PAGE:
Skip to Content
North Carolina Newspapers

The Carolina times. (Durham, N.C.) 1919-current, May 01, 1982, Page 4, Image 4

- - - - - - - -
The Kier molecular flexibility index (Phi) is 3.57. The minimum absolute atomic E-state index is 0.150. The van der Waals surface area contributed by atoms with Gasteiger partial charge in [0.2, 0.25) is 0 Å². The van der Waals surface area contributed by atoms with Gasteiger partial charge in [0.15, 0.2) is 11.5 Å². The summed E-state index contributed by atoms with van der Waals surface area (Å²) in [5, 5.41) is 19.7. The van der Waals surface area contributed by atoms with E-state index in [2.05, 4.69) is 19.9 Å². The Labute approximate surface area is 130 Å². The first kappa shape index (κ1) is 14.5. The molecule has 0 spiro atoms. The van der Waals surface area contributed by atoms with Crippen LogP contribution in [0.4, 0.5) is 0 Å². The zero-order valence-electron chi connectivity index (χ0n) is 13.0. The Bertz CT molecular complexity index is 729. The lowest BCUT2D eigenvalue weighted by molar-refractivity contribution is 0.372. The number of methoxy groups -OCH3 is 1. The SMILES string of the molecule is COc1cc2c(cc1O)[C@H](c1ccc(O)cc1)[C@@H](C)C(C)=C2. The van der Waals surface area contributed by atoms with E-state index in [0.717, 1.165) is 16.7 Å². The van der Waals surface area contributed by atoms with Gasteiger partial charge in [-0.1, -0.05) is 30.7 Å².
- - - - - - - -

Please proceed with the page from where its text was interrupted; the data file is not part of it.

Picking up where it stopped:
Below is the OCR text representation of this newspaper page. It is also available as plain text as well as XML.